U.S. Sen. Dianne Feinstein of California, a centrist Democrat who was elected to the Senate in 1992, has died. She was 90.
California senator known as advocate for environmental protection, reproductive rights, gun control
The Associated Press
U.S. Sen. Dianne Feinstein of California, a centrist Democrat who was elected to the Senate in 1992 in the “Year of the Woman” and broke gender barriers throughout her long career in local and national politics, has died. She was 90.
Feinstein died on Thursday night at her home in Washington, D.C., her office confirmed on Friday.
President Joe Biden called Feinstein “a pioneering American,” a “true trailblazer” and a “cherished friend.”
“Dianne made her mark on everything from national security to the environment to protecting civil liberties,” Biden said in a statement. “She’s made history in so many ways, and our country will benefit from her legacy for generations.”
Feinstein, the oldest sitting U.S. senator and the longest serving female senator ever, was a passionate advocate for issues such as environmental protection, reproductive rights and gun control, but also a pragmatic lawmaker who reached out to Republicans and sought middle ground.
Colleagues from across the aisle also paid tribute Friday.
“I would recommend any young person who is interested in a political life to study the life and career of Sen. Dianne Feinstein as a role model,” said Republican Sen. Lindsey Graham.
Feinstein was elected to the San Francisco Board of Supervisors in 1969 and became its first female president in 1978, the same year Mayor George Moscone was gunned down alongside board supervisor Harvey Milk at City Hall by Dan White, a disgruntled former supervisor. Feinstein found Milk’s body and broke the news to stunned reporters that the pair had been killed, with White the main suspect.
After Moscone’s death, Feinstein became San Francisco’s first female mayor.
“As Mayor of San Francisco, she bravely led us out of dark, difficult times, lifting the spirits and hopes of many who felt lost in the wake of tragedy,” London Breen, the current mayor, said Friday.
In the Senate, she was one of California’s first two female senators, the first woman to head the Senate intelligence committee and the first woman to serve as the Senate judiciary committee’s top Democrat.
Although Feinstein was not always embraced by the feminist movement, her experiences coloured her outlook through her five decades in politics.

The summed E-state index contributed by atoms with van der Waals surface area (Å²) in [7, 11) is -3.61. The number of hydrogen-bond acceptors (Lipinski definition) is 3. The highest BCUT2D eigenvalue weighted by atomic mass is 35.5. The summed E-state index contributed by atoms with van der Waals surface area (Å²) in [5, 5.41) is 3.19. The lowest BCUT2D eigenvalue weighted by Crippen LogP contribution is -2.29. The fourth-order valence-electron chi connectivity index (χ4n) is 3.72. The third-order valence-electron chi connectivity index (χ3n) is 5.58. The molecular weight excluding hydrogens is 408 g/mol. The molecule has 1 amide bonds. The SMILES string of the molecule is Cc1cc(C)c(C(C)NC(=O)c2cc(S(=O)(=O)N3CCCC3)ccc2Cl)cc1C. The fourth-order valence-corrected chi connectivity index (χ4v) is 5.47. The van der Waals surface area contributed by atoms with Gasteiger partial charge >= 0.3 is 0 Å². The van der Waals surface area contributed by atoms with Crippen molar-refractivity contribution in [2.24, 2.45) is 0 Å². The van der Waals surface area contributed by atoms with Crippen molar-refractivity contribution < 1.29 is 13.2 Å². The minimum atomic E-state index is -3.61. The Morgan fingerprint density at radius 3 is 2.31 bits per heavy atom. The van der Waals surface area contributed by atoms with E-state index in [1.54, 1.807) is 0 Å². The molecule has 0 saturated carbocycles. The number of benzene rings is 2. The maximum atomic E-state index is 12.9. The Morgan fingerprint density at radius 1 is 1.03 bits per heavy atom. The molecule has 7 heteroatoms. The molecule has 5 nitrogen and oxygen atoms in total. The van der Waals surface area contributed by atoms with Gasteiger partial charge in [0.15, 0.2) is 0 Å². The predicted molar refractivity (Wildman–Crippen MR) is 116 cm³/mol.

“I recognize that women have had to fight for everything they have gotten, every right,” she told The Associated Press in 2005, as the judiciary committee prepared to hold hearings on President George W. Bush’s nomination of John Roberts to replace Sandra Day O’Connor on the Supreme Court.
“So I must tell you, I try to look out for women’s rights. I also try to solve problems as I perceive them, with legislation, and reaching out where I can, and working across the aisle,” she said.
Her tendency for bipartisanship helped her notch legislative wins throughout her career.
But it also proved to be a liability in her later years in Congress, as her state became more liberal and as the Senate and the electorate became increasingly polarized.
Decided not to run again
A fierce debater who did not suffer fools, the California senator was long known for her verbal zingers and sharp comebacks when challenged on the issues about which she was most fervent. But she lost that edge in her later years in the Senate, as her health visibly declined and she often became confused when answering questions or speaking publicly.
In February 2023, she said she would not run for a sixth term the next year. And within weeks of that announcement, she was absent from the Senate for more than two months as she recovered from a bout of shingles.
Amid the concerns about her health, Feinstein stepped down as the top Democrat on the judiciary panel after the 2020 elections, just as her party was about to take the majority. In 2023, she said she would not serve as the Senate president pro tempore, or the most senior member of the majority party, even though she was in line to do so. The president pro tempore opens the Senate every day and holds other ceremonial duties.
Several high-profile members of the House have announced bids to succeed her in the November 2024 election, including Adam Schiff, Barbara Lee and Katie Porter.
Before then, it will be up to California’s governor, Gavin Newsom, to appoint an interim replacement.
In a statement, Newsom hailed Feinstein as a “political giant whose tenacity was matched by her grace.”
Assault weapons ban
One of Feinstein’s most significant legislative accomplishments was early in her career, when the Senate approved her amendment to ban the manufacturing and sales of certain types of assault weapons as part of a crime bill that President Bill Clinton signed into law in 1994. Though the assault weapons ban expired 10 years later and was never renewed or replaced, it was a poignant win after her career had been significantly shaped by gun violence.
Two decades later, after 20 children and six educators were killed in the horrific Sandy Hook school shooting in Newtown, Conn., first-term Republican Sen. Ted Cruz of Texas challenged Feinstein during debate on legislation that would have permanently banned the weapons.
“I’m not a sixth grader,” Feinstein snapped back at the much younger Cruz — a moment that later went viral. She added: “It’s fine you want to lecture me on the Constitution. I appreciate it. Just know I’ve been here a long time.”